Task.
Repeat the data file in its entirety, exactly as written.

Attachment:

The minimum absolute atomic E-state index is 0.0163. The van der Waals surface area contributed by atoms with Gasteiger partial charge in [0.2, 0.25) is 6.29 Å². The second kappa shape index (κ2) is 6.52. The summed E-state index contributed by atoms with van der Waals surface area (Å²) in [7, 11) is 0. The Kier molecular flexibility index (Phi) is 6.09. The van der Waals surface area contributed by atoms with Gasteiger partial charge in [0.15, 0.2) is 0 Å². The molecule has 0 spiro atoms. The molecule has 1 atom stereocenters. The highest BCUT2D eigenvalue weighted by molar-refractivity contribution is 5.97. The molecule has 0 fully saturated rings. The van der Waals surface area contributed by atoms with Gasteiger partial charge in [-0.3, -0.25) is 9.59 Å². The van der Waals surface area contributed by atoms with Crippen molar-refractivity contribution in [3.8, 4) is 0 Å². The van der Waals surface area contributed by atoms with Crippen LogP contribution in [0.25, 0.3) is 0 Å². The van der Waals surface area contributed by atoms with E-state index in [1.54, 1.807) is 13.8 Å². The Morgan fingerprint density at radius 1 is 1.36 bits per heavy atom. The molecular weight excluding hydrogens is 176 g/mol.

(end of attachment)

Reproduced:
The minimum absolute atomic E-state index is 0.0163. The van der Waals surface area contributed by atoms with Gasteiger partial charge in [0.2, 0.25) is 6.29 Å². The second kappa shape index (κ2) is 6.52. The summed E-state index contributed by atoms with van der Waals surface area (Å²) in [7, 11) is 0. The Kier molecular flexibility index (Phi) is 6.09. The van der Waals surface area contributed by atoms with Gasteiger partial charge in [0.15, 0.2) is 0 Å². The molecule has 0 spiro atoms. The molecule has 1 atom stereocenters. The highest BCUT2D eigenvalue weighted by molar-refractivity contribution is 5.97. The molecule has 0 fully saturated rings. The van der Waals surface area contributed by atoms with Gasteiger partial charge in [-0.3, -0.25) is 9.59 Å². The van der Waals surface area contributed by atoms with Crippen molar-refractivity contribution in [3.8, 4) is 0 Å². The van der Waals surface area contributed by atoms with Crippen LogP contribution in [0.25, 0.3) is 0 Å². The van der Waals surface area contributed by atoms with E-state index in [1.54, 1.807) is 13.8 Å². The Morgan fingerprint density at radius 1 is 1.36 bits per heavy atom. The molecular weight excluding hydrogens is 176 g/mol.